Sola Scriptura Church Fathers?!

[quote=Atreyu]They do a similar thing with the Bereans. Just because the Bereans looked to Scripture to see that something wasn’t contrary to Scripture, does not mean that the Bereans believed in sola scriptura! It just means they believed in the inerrancy of Scripture.
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Why the Bereans Rejected Sola Scriptura

[quote=JSmitty2005]What I really would like to know is this: what writings of these Fatheres do Protestants cite to support such an outrageous claim?
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I think that I partially answered my own question. I found these links:

christiananswers.net/q-eden/sola-scriptura-earlychurch.html

christiananswers.net/q-eden/sola-scriptura-bible.html

Let me know what you think about what they say.

Here’s another. Let me know if any of you have any insights:

bible.ca/sola-scriptura-apostolic-fathers.htm

[quote=JSmitty2005]Sola Scriptura. Its what St. Basil; St. Gregory; St. Jerome; St. Augustine; and the rest of the early fathers taught.
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A quick rip from the CA website:

Origen

“Although there are many who believe that they themselves hold to the teachings of Christ, there are yet some among them who think differently from their predecessors. The teaching of the Church has indeed been handed down through an order of succession from the apostles and remains in the churches even to the present time. That alone is to be believed as the truth which is in no way at variance with ecclesiastical and apostolic tradition” (*The Fundamental Doctrines *1:2 [A.D. 225]).

Cyprian of Carthage

“[T]he Church is one, and as she is one, cannot be both within and without. For if she is with Novatian, she was not with [Pope] Cornelius. But if she was with Cornelius, who succeeded the bishop Fabian by lawful ordination, and whom, beside the honor of the priesthood the Lord glorified also with martyrdom, Novatian is not in the Church; nor can he be reckoned as a bishop, who, succeeding to no one, and despising the evangelical and apostolic tradition, sprang from himself. For he who has not been ordained in the Church can neither have nor hold to the Church in any way” (*Letters *75:3 [A.D. 253]).

Basil the Great

“Of the dogmas and messages preserved in the Church, some we possess from written teaching and others we receive from the tradition of the apostles, handed on to us in mystery. In respect to piety, both are of the same force. No one will contradict any of these, no one, at any rate, who is even moderately versed in matters ecclesiastical. Indeed, were we to try to reject unwritten customs as having no great authority, we would unwittingly injure the gospel in its vitals; or rather, we would reduce [Christian] message to a mere term” (*The Holy Spirit *27:66 [A.D. 375]).

Augustine

“[T]he custom [of not rebaptizing converts] . . . may be supposed to have had its origin in apostolic tradition, just as there are many things which are observed by the whole Church, and therefore are fairly held to have been enjoined by the apostles, which yet are not mentioned in their writings” (*On Baptism, Against the Donatists *5:23[31] [A.D. 400]).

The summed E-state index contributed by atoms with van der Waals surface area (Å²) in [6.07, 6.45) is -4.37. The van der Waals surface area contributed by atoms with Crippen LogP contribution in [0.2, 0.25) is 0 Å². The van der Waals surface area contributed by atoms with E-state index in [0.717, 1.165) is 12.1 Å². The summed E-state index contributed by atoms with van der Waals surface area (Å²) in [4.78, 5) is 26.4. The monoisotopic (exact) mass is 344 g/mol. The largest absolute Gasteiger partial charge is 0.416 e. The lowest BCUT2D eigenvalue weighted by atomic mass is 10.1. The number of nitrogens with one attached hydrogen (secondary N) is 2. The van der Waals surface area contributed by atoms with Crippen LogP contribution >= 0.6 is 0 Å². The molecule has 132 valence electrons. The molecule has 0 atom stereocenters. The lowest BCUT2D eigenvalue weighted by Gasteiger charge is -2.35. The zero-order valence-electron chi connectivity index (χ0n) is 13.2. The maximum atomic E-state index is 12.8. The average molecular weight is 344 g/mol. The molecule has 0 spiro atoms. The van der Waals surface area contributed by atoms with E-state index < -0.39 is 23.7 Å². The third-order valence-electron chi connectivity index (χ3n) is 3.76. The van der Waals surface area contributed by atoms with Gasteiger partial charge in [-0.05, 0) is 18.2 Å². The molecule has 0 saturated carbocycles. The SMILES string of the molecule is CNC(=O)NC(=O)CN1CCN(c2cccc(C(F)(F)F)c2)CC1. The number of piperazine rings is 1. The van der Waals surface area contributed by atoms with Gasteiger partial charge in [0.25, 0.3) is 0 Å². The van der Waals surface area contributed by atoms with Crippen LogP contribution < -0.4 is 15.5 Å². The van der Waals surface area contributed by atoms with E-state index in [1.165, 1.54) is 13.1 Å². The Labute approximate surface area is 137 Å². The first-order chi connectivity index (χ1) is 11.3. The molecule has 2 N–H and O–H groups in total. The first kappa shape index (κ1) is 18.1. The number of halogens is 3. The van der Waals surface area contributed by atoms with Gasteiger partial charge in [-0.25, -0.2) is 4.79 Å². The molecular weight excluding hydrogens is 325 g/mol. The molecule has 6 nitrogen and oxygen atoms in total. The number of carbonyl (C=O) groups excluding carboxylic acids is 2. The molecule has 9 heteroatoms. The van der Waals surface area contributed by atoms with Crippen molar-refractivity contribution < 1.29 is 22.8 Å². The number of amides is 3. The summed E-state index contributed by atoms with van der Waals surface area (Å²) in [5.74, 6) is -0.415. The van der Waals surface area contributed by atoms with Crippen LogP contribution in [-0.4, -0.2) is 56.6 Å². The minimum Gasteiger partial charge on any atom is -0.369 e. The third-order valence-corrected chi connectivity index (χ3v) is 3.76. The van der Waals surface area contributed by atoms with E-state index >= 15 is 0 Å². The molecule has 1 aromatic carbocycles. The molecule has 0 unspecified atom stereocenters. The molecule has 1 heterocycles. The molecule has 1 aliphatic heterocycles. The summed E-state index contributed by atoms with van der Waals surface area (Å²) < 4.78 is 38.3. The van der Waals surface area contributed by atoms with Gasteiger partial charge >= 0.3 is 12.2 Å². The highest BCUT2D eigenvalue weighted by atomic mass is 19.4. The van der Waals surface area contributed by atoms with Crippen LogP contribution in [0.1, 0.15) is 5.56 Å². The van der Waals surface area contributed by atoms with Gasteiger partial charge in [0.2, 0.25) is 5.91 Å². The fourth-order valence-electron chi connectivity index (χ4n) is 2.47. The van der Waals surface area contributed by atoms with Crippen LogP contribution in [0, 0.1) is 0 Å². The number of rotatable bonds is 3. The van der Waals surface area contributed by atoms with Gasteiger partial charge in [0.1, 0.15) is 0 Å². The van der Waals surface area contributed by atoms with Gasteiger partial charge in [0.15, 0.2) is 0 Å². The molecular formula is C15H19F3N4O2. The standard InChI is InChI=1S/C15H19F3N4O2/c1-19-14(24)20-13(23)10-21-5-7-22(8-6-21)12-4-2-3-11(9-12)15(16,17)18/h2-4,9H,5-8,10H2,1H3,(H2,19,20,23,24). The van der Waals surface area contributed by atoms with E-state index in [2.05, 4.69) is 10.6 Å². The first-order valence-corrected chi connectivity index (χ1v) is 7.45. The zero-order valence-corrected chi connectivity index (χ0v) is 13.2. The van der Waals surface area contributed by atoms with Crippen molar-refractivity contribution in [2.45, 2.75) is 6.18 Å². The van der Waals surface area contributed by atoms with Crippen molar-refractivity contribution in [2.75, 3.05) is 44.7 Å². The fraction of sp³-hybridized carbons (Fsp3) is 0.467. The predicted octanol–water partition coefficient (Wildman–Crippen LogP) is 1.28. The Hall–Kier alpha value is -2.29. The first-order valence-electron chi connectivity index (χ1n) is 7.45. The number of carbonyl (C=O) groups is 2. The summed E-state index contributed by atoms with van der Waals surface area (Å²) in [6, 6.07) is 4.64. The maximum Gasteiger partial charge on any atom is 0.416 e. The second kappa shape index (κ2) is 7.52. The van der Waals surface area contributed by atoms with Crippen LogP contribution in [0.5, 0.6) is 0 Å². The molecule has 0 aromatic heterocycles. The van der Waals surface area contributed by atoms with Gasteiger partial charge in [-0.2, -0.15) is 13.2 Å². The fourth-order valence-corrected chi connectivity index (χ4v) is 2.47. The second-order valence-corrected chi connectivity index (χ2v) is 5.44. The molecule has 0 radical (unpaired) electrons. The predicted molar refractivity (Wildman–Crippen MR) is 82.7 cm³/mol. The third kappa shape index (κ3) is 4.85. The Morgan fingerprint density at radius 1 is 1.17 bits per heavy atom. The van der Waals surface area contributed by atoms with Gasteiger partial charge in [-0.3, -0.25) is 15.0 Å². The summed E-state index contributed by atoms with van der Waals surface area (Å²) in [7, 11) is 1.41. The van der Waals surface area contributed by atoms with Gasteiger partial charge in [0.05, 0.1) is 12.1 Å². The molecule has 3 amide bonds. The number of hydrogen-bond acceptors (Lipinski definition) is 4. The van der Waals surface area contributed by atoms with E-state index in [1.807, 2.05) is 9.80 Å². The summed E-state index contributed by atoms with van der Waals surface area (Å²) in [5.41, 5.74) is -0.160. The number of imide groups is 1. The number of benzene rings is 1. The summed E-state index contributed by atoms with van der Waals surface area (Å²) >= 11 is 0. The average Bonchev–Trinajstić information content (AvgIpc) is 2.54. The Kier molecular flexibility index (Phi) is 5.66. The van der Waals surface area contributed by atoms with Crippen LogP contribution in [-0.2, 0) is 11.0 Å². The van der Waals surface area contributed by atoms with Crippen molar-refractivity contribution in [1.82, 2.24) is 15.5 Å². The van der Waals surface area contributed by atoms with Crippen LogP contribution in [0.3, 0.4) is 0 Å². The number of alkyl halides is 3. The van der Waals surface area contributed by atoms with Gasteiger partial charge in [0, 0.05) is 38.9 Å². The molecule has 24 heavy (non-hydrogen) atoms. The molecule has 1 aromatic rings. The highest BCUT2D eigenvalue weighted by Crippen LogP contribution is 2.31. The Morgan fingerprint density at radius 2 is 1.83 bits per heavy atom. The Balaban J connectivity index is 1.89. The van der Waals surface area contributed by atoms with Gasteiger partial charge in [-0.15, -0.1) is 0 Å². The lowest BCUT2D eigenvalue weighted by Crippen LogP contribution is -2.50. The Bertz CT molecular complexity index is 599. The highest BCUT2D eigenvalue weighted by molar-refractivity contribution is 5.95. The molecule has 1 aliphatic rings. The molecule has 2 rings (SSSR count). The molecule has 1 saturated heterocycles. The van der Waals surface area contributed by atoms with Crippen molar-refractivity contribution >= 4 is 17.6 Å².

“But the admonition that he [Cyprian] gives us, ‘that we should go back to the fountain, that is, to apostolic tradition, and thence turn the channel of truth to our times,’ is most excellent, and should be followed without hesitation” (ibid., 5:26[37]).

“But in regard to those observances which we carefully attend and which the whole world keeps, and which derive not from Scripture but from Tradition, we are given to understand that they are recommended and ordained to be kept, either by the apostles themselves or by plenary [ecumenical] councils, the authority of which is quite vital in the Church” (*Letter to Januarius *[A.D. 400]).

John Chrysostom

“[Paul commands,] ‘Therefore, brethren, stand fast and hold the traditions which you have been taught, whether by word or by our letter’ [2 Thess. 2:15]. From this it is clear that they did not hand down everything by letter, but there is much also that was not written. Like that which was written, the unwritten too is worthy of belief. So let us regard the tradition of the Church also as worthy of belief. Is it a tradition? Seek no further” (*Homilies on Second Thessalonians *[A.D. 402]).

Vincent of Lerins

"With great zeal and closest attention, therefore, I frequently inquired of many men, eminent for their holiness and doctrine, how I might, in a concise and, so to speak, general and ordinary way, distinguish the truth of the Catholic faith from the falsehood of heretical depravity.

"I received almost always the same answer from all of them—that if I or anyone else wanted to expose the frauds and escape the snares of the heretics who rise up, and to remain intact and in sound faith, it would be necessary, with the help of the Lord, to fortify that faith in a twofold manner: first, of course, by the authority of divine law [Scripture] and then by the tradition of the Catholic Church.

"Here, perhaps, someone may ask: ‘If the canon of the scriptures be perfect and in itself more than suffices for everything, why is it necessary that the authority of ecclesiastical interpretation be joined to it?’ Because, quite plainly, sacred Scripture, by reason of its own depth, is not accepted by everyone as having one and the same meaning. . . .

“Thus, because of so many distortions of such various errors, it is highly necessary that the line of prophetic and apostolic interpretation be directed in accord with the norm of the ecclesiastical and Catholic meaning” (*The Notebooks *[A.D. 434]).

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